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Water Soluble Cutting Fluids

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  • epicfail48
    replied
    Originally posted by CCWKen View Post
    Haven't had a chance to try it on steel yet. I liked it enough to buy another "Scratch & Dent" bottle off Amazon. Can't beat the price. The only thing wrong about the first one was a dent near the top surface. Like what you'd see if the case was on it's side for a long time and this bottle was on the bottom. It was full and still had the seal intact. No leaking either. So I bought another. Sorry but I think I got the last one.
    Yeah, price is the only sticking point for me. Think the new ones were $14 a bottle when i checked, not horrible of course, but still enough to leave me a little leery. Still thouhg, good to hear someones had good luck with it. Probably end up picking up a bottle, if nothing else having something a little cleaner for aluminium than wd40 would be nice

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  • Ed ke6bnl
    replied
    I use a synthetic water soluable solution that I do not believe it works as good as sulfur oil or wd40 for aluminum BUT the big advantage I see at times is the part stays super cool and does not grow when you are ready to measure.

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  • CCWKen
    replied
    Haven't had a chance to try it on steel yet. I liked it enough to buy another "Scratch & Dent" bottle off Amazon. Can't beat the price. The only thing wrong about the first one was a dent near the top surface. Like what you'd see if the case was on it's side for a long time and this bottle was on the bottom. It was full and still had the seal intact. No leaking either. So I bought another. Sorry but I think I got the last one.

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  • epicfail48
    replied
    Originally posted by CCWKen View Post
    Update on the Tap Magic Aqueous Cutting Fluid: (Water soluble)

    This may be exactly what the OP wants. I tried it on a few drilled and tapped holes and also for fly cutting a piece of aluminum. I like it. It acts like any other Tap Magic. You don't mix it with water--It washes off with water. A damp cloth in my case. I put a few drops on a piece of aluminum and let it dry for two days. It had a grease feel to it and left no mark/stain on the aluminum. I was about to use my usual brake cleaner to take it off but I applied a few drops of water out of my water bottle and rubbed the spot. It immediately turned into what felt like soap--almost slimy. I wiped it off with a damp shop towel.
    That's exactly what I was hoping to find out! Have you tried it on anything other than aluminium by chance? If it does decent in steel I'll be picking up a bottle

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  • Edwin Dirnbeck
    replied
    My experience,useing for 60 years. Works well when fresh.You WONT change or clean it until it starts to foul and stink. On a large machine it is IMPOSIBLE to clean and flush all of the old smelly stuff out of the nooks and crannies. New stuf therefore goes bad quicker.In a home shop,would it freeze?If it is hot outside and you don't have airconditioing ,it will foul quicker. Edwin Dirnbeck

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  • Bob La Londe
    replied
    Originally posted by epicfail48 View Post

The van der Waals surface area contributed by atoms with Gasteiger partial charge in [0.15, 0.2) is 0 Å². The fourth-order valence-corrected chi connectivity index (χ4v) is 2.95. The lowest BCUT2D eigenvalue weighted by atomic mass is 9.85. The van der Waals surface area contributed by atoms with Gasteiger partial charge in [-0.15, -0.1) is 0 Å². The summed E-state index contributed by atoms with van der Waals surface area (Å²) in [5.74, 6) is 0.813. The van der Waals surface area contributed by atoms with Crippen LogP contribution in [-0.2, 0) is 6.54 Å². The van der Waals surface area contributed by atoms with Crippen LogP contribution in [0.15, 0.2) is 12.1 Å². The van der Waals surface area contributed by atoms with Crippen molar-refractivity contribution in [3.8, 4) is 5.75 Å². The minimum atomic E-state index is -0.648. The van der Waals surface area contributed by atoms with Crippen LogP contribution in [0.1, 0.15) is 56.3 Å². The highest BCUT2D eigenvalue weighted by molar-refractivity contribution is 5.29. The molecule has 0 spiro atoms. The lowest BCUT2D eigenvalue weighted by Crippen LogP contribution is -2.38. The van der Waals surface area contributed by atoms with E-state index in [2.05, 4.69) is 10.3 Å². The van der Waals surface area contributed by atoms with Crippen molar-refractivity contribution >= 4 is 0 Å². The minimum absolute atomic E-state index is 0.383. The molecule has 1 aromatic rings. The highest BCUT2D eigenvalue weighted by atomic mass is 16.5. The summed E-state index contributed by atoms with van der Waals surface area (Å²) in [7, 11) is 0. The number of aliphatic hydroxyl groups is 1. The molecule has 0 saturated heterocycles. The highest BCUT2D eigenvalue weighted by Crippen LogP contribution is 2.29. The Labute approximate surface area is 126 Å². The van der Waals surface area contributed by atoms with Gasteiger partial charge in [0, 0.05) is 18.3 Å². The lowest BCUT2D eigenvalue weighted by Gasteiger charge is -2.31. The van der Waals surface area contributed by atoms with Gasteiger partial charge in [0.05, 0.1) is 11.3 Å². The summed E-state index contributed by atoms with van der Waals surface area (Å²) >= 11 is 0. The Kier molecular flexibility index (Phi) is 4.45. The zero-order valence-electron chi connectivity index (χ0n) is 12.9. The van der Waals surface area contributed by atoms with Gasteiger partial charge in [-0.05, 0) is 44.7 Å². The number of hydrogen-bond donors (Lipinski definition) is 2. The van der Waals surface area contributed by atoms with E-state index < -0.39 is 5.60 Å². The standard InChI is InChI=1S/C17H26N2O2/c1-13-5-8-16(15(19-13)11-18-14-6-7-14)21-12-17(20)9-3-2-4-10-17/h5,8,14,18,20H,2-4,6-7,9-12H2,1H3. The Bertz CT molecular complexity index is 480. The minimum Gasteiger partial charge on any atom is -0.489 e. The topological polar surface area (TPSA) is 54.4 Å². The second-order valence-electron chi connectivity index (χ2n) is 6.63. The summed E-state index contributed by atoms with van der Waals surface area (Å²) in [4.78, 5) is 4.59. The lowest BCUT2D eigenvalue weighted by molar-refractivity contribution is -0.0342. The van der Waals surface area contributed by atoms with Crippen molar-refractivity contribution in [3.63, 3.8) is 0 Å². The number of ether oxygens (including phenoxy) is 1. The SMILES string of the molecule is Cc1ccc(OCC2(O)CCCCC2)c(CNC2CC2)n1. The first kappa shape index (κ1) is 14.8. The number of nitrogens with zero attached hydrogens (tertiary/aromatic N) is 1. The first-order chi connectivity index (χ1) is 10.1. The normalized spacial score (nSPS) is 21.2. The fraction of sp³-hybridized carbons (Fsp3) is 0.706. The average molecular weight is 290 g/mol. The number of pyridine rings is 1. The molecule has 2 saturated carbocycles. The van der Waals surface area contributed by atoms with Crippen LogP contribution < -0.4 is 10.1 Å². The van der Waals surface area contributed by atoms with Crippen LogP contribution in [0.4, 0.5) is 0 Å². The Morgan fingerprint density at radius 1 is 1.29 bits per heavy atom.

So they actually work like the more traditional oil-based stuff? Proposed use in my case would be manual machines, mostly aluminium and mild or free-machining steels. Im looking for something i can use for both general cutting in milling or turning operations to prevent BUE and improve the quality of cut, as well as tapping, mostly with cutting taps but the ocassional forming tap as well.

    Ive found both tapmatic and CRC have water-soluble formulations, anybody have any experience with either? Before it comes up, yes, i know that cutting oils will work better and that wd40 makes an excellent fluid for cutting aluminium and that i could use carbide tools and cut dry and all the other remarks of that nature. Im specifically looking for a water-soluble cutting fluid, mostly because i hate the cleanup required to get oils off of the parts, tooling and, well, me
    I am sure you have lots of great answers already. I do mostly aluminum, so I thought I could "get by". My first machine said to NOT use water soluble coolants on it. It kinda left me trying things. At one point I was running flood transmission fluid on that machine. My shop always smelled like a roasted transmission, but the aluminum parts came out really really nice.

    When I finally got a machine setup that could run water soluble I tried Kool Mist. It might be ok for very short jobs or maybe for spray mist, but I had aluminum molds coming out of the machine that were yellow to brown depending on how long they were on the machine. No kidding. I tried working with Kool Mist and ran distilled water and they still tried to just blame the water. I was frustrated and they never had an answer. Just excuses or blame shifting.

    Then one day Lloyd Sponenburgh on the CamBam forums mentioned SC520 as his coolant of choice. Its made by Master Chemical and it works great. I use it on everything. When I am machining steel I do up the concentration a bit, but the stuff works and the parts come out looking great. I still use spot cutting oil for tapping, manual machining, and on the lathe, but all my CNC mills have 6-8% SC520 and distilled water. According to Lloyd he just uses RO (or maybe its DI) water. I've been buying water at the store, but I've got a water distiller that's about ready to setup with a demand pump and a secondary pressure tank (with temperature shut off so I don't cook the membrane). Lloyd tells me he just dips some coolant out of his CNC mill tank when he needs to use some on his lathe. My lathe does have a coolant tank, pump, and following coolant nozzle, but I don't use it quite often enough to justify maintaining another coolant tank. Same with my saw. I still just use spot oil on the blade for cutting, although the saw does get more use than the lathe. I've definitely seen water soluble coolant used on steel cutting saws at the local metal yards. I've been using SC520 for several years now.

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  • CCWKen
    replied
    Update on the Tap Magic Aqueous Cutting Fluid: (Water soluble)

    This may be exactly what the OP wants. I tried it on a few drilled and tapped holes and also for fly cutting a piece of aluminum. I like it. It acts like any other Tap Magic. You don't mix it with water--It washes off with water. A damp cloth in my case. I put a few drops on a piece of aluminum and let it dry for two days. It had a grease feel to it and left no mark/stain on the aluminum. I was about to use my usual brake cleaner to take it off but I applied a few drops of water out of my water bottle and rubbed the spot. It immediately turned into what felt like soap--almost slimy. I wiped it off with a damp shop towel.